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Old 03-05-2010, 06:37 PM
 
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http://www.nytimes.com/2009/02/06/wo....19983822.html
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Old 03-05-2010, 06:55 PM
 
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Pulls up a chair and hits the subscribe button.
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Old 03-05-2010, 07:02 PM
 
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In some ways the 2000s already were a lost decade. I think the 20teens will be much worse.
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Old 03-05-2010, 07:16 PM
 
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Ah, we already did.
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Old 03-05-2010, 07:31 PM
 
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I believe the worst is yet to come kovert.
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Old 03-05-2010, 07:33 PM
 
Location: Texas
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Quote:
Originally Posted by pommysmommy View Post
I believe the worst is yet to come kovert.
I agree. I think within 60 days things will look a lot different.
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Old 03-05-2010, 07:33 PM
 
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Great article.

"He said the United States appeared to be striking a better balance by investing in new energy and information-technology infrastructure as well as replacing aging infrastructure.

Japan's experience also seems to argue for spending heavily to promote social development.

In hindsight, Japan should have built public works that address the problems it faces today, like aging, energy and food sources," said Takehiko Hobo, a professor emeritus of public finance at Shimane University in Matsue, the main city of Shimane."


And I very much agree with its contents.

"The productivity began with the stimulus package, which was far more than an injection of $787 billion in government spending to jump-start the ailing economy. More than one-third of it -- $288 billion -- came in the form of tax cuts, making it one of the largest tax cuts in history, with sizable credits for energy conservation and renewable-energy production as well as home-buying and college tuition. The stimulus also promised $19 billion for the critical policy arena of health-information technology, and more than $1 billion to advance research on the effectiveness of health-care treatments.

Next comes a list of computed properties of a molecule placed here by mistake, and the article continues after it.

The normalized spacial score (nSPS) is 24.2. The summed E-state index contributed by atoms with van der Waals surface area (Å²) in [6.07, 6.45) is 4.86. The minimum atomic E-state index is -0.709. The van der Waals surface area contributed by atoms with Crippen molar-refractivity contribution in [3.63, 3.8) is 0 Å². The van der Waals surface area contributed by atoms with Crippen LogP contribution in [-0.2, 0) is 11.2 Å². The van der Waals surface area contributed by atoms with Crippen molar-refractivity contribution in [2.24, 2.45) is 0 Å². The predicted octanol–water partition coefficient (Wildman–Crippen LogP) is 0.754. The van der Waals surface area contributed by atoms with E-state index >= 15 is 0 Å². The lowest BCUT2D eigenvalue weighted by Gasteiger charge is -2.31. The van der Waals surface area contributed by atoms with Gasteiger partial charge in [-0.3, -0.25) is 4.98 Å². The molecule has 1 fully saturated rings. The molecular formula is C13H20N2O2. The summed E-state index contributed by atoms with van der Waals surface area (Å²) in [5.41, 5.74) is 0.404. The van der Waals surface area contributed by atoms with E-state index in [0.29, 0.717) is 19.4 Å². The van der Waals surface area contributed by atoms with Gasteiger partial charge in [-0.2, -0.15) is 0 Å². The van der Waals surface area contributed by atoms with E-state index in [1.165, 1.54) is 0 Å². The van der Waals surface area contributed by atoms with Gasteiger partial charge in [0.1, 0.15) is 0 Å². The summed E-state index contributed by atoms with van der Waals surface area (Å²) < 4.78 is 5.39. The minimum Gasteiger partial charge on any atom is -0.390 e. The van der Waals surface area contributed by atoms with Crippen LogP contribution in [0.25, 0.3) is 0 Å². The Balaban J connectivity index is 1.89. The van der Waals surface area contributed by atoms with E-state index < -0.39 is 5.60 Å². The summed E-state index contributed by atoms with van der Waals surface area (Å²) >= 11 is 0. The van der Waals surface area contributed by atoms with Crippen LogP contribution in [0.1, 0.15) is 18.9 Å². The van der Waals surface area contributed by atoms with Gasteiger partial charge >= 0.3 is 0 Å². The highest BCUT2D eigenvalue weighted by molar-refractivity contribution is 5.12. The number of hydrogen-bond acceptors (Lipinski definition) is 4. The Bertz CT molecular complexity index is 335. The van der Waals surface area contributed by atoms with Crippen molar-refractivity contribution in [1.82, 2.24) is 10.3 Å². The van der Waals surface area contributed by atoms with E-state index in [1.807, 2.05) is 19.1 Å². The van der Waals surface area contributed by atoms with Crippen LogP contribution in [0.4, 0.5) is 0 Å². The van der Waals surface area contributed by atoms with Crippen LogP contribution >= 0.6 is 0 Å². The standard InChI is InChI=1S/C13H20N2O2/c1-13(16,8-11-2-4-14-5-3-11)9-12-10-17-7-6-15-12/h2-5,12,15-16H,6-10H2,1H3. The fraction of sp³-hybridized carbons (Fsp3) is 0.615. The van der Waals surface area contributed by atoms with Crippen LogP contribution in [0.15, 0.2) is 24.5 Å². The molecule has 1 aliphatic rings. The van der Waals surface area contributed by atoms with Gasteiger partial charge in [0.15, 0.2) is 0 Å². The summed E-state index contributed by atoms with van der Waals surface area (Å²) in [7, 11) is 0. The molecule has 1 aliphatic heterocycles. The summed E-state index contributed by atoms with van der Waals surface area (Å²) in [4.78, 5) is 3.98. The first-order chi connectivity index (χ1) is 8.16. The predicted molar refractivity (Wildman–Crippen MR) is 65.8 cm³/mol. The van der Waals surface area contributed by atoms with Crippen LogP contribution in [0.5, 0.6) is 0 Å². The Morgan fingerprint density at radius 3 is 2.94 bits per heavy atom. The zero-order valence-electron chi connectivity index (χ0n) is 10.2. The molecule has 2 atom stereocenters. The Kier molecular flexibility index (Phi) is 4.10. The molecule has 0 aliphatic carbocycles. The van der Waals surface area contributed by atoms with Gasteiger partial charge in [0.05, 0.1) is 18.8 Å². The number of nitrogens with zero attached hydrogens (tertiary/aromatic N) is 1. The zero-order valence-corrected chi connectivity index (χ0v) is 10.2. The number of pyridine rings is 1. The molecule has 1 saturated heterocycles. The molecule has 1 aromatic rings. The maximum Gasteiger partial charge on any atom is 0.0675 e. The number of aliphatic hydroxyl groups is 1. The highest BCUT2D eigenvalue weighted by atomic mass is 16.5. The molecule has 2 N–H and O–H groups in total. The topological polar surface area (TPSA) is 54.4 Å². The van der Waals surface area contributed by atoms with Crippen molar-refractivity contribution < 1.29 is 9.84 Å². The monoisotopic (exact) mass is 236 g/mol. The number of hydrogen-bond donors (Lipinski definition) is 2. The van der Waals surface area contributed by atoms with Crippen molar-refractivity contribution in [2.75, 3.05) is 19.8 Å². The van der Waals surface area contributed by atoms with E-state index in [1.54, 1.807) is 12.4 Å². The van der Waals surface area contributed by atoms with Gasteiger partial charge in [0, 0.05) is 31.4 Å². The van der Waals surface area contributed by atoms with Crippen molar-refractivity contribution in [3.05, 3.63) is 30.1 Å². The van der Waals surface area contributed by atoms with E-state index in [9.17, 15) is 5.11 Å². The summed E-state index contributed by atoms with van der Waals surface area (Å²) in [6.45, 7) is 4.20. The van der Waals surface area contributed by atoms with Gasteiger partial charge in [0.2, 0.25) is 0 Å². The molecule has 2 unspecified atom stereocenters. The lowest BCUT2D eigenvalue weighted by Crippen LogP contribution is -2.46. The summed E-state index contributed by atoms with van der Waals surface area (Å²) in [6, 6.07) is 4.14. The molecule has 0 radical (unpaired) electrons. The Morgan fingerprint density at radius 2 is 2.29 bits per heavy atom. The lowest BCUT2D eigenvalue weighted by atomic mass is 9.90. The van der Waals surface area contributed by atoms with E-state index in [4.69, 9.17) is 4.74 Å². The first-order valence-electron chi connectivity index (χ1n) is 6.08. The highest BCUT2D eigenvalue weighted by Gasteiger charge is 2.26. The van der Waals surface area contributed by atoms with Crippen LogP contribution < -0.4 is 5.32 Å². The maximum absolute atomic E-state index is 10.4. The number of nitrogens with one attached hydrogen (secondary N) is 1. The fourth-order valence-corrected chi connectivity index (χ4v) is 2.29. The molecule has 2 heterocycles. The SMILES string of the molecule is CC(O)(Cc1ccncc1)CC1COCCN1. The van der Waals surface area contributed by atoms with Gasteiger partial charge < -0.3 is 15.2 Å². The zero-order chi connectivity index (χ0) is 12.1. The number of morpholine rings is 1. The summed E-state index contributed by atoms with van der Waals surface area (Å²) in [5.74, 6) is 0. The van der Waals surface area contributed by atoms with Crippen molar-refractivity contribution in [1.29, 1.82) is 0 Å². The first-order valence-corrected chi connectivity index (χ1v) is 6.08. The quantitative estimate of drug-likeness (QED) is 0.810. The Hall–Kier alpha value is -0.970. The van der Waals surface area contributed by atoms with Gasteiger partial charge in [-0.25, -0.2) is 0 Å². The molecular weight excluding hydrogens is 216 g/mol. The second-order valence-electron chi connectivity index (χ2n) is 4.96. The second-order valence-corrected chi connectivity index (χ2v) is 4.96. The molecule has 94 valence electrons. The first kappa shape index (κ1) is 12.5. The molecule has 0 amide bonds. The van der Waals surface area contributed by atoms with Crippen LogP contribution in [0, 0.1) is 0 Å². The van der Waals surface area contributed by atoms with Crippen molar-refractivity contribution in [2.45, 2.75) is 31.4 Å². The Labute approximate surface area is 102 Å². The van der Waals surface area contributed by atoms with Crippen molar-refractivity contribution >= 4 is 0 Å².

Education Secretary Arne Duncan has leveraged some of the stimulus money to encourage wide-ranging reform in school districts across the country. There were also massive investments in green technologies, clean water and a smart grid for electricity, while the $70 billion or more in energy and environmental programs was perhaps the most ambitious advancement in these areas in modern times. As a bonus, more than $7 billion was allotted to expand broadband and wireless Internet access, a step toward the goal of universal access.
Any Congress that passed all these items separately would be considered enormously productive. Instead, this Congress did it in one bill.”
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Old 03-05-2010, 07:38 PM
 
Location: Texas
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wonder when the fall out will hit the fan?

Recession Continues to Batter State Budgets; State Responses Could Slow Recovery — Center on Budget and Policy Priorities
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Old 03-05-2010, 07:49 PM
 
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Originally Posted by pommysmommy View Post
I believe the worst is yet to come kovert.
pommy, do you want to be part of the solution, do you want to have a better future for you, your children and grandchildren?

Then investigate people that have viable solutions.

One good start would be to google Elizabeth Warren.
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Old 03-05-2010, 08:10 PM
 
Location: Sinking in the Great Salt Lake
13,143 posts, read 19,207,122 times
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Default Will the United States have a lost decade like Japan?

If we are very, very lucky.
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